To better understand what might sometimes seem obsession or unreasonable sensitivity when it comes to language in Croatia, one should know that here, more than elsewhere, language is a crucial component of national identity; it was the armour that protected a tiny nation situated at a crossroads against all attempts made by its neighbours to swallow it by trying to impose (at one time or another) the Italian, Hungarian, German (Austrian) or Serbian language and culture.
A tip: When you’re in Croatia, in the unlikely event that you feel short of a stimulating topic of conversation, just innocently ask whether Croatian and Serbian are the same language.
Most Croats are perplexed by the fact that many foreigners fail to appreciate the obvious fact that, as the Finns speak Finnish, the Croats speak Croatian, and they are irritated by visitors who continue to call the language so sacred to Croats by the name (Serbo-Croatian) that was forced upon them during the time of the failed union of Southern Slavs. Yet, unlike in France, there is no fine for disrespecting the sanctity of language, nor is a language exam a prerequisite for acquiring citizenship, as there is in neighbouring Slovenia.
Beware of using the argument that Croats and Serbs need no interpreter to be able to communicate! You’ll then be asked to try to convince a Norwegian to call his or her mother tongue Danish, Danish-Norwegian (despite the Bokmål/Nynorsk saga) or – heaven forbid – Swedish. Others will bring up the case of the British and Americans, two nations separated by the same language.
Linguistics apart, it’s actually rather simple: multiply the well-known differences between British and American English by five (the Croatian purist will claim by ten, at least!!) and imagine that the Americans keep trying to stick to the Cyrillic script, and you’ll begin to get a good idea of the differences between the Croatian and Serbian languages.
A tip: Whether you are in their home, or in the relaxed atmosphere of a domjenak (a kind of reception held outside the home, the Croatian version of a somewhat casual cocktail party, except that there is normally more to snack on than at similar events in Anglo-Saxon lands), you’ll be sure to capture the heart of your hosts if you almost casually remark that you are fully aware that Latin was the official language of the Croatian parliament until 1847.
In any case, for a better understanding of the local language sensitivities it is useful to know that a complete official document in the Croatian language, in a local script (glagoljica), referring to the Croatian king Zvonimir, was carved in stone as early as 1100. Also, the first dictionary of the Croatian language was compiled already at the end of 16th century by F. Vrančić. Croatian grammar was first written down, and a Bible translation made by Bartol Kašić as early as the beginning of the 17th century!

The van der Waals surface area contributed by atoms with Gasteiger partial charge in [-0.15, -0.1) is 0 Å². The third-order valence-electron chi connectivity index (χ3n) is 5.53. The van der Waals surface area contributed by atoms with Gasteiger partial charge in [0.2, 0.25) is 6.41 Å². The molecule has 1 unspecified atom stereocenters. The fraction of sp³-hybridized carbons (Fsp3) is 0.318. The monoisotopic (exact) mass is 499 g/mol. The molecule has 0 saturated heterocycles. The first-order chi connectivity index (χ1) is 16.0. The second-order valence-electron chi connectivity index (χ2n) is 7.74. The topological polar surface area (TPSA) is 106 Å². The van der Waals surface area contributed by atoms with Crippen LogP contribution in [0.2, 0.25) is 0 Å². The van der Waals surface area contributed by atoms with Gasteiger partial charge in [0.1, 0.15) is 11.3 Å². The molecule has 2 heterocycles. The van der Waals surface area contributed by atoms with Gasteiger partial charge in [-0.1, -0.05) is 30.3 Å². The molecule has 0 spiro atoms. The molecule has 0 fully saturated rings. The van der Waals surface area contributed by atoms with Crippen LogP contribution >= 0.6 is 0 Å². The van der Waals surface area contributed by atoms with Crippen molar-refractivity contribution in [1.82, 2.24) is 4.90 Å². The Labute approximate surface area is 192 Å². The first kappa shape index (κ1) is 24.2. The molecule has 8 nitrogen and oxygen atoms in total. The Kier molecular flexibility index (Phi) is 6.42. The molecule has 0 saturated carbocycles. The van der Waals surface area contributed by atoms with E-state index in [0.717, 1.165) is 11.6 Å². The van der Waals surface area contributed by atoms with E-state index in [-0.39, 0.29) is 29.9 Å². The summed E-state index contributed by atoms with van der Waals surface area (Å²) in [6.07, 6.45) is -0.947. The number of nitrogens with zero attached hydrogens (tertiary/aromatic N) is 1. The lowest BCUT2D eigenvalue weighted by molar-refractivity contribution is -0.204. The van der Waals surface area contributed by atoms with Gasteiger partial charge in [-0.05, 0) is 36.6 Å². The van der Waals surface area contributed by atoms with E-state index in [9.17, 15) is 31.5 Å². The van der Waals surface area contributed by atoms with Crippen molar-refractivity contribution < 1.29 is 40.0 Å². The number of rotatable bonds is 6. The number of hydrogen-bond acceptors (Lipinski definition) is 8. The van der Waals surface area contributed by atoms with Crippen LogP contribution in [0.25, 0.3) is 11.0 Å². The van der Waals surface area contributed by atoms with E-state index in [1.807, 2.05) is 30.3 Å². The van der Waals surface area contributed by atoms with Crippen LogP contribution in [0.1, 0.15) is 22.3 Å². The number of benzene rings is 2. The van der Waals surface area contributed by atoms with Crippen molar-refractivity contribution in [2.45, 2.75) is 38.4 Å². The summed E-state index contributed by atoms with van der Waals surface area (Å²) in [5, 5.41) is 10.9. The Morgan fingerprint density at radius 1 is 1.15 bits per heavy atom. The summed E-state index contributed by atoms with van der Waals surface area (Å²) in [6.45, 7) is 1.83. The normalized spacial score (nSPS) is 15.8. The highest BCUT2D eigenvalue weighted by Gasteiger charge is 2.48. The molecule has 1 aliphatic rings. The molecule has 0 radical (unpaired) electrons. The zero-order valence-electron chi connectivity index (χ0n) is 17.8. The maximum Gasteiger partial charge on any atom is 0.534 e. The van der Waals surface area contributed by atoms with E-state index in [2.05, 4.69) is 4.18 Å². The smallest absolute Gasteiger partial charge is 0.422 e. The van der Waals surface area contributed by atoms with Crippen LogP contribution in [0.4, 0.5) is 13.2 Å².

That the Vatican gave special permission for Holy Mass to be celebrated in the Slavic language and not in Latin in some parts of Croatia, an exception that the Croats are so proud of, is proof of the Vatican’s respect for Croatia’s role as “antemurale Christianitatis” (Bastion of Christianity). Mind you, this was before ideas about the benefits of interactions between different cultures became fashionable.
In reality, most Croats are at least bilingual: they speak the local vernacular (čakavski, kajkavski or ikavski) at home, and only later in school acquire the language used in public life, newspapers and television.
Local dialects, ideally not easily acquired by outsiders, have become very fashionable lately. The inhabitants of a tiny village will happily point out that people from the nearby village on the same tiny island will never fully master their special vocabulary (often corrupted Italian words).
The form of address varies from the strictly formal and polite form (equivalent to the French “vous” or the German “Sie”) used in the north, especially among the older generation, to an almost instant and informal, familiar form of address (equivalent to the French “tu” or German “Du”) and using only the first name in the south, and among the young.
The communist party cadre zealously ensured that greetings such as “Servus” and “Ljubim ruke” (I kiss your hand!), representing the values of the rotten bourgeois society, quickly disappeared from the streets of cities such as Zagreb and Osijek after WWII.